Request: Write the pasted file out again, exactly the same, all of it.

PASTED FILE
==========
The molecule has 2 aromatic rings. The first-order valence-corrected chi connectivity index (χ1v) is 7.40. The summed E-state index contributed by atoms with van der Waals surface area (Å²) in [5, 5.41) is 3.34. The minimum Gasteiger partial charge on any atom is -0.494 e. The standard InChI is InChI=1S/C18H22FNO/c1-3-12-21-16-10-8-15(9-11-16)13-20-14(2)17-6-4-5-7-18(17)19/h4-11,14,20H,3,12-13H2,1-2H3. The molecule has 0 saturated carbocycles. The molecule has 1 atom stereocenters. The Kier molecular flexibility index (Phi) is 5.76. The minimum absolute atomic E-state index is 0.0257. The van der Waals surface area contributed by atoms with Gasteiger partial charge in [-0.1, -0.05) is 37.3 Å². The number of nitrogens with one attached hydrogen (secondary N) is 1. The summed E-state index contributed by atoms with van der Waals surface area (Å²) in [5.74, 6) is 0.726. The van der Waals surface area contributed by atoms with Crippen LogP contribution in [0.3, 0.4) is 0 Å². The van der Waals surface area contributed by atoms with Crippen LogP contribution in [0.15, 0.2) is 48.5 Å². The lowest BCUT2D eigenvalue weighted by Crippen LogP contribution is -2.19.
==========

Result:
The molecule has 2 aromatic rings. The first-order valence-corrected chi connectivity index (χ1v) is 7.40. The summed E-state index contributed by atoms with van der Waals surface area (Å²) in [5, 5.41) is 3.34. The minimum Gasteiger partial charge on any atom is -0.494 e. The standard InChI is InChI=1S/C18H22FNO/c1-3-12-21-16-10-8-15(9-11-16)13-20-14(2)17-6-4-5-7-18(17)19/h4-11,14,20H,3,12-13H2,1-2H3. The molecule has 0 saturated carbocycles. The molecule has 1 atom stereocenters. The Kier molecular flexibility index (Phi) is 5.76. The minimum absolute atomic E-state index is 0.0257. The van der Waals surface area contributed by atoms with Gasteiger partial charge in [-0.1, -0.05) is 37.3 Å². The number of nitrogens with one attached hydrogen (secondary N) is 1. The summed E-state index contributed by atoms with van der Waals surface area (Å²) in [5.74, 6) is 0.726. The van der Waals surface area contributed by atoms with Crippen LogP contribution in [0.3, 0.4) is 0 Å². The van der Waals surface area contributed by atoms with Crippen LogP contribution in [0.15, 0.2) is 48.5 Å². The lowest BCUT2D eigenvalue weighted by Crippen LogP contribution is -2.19.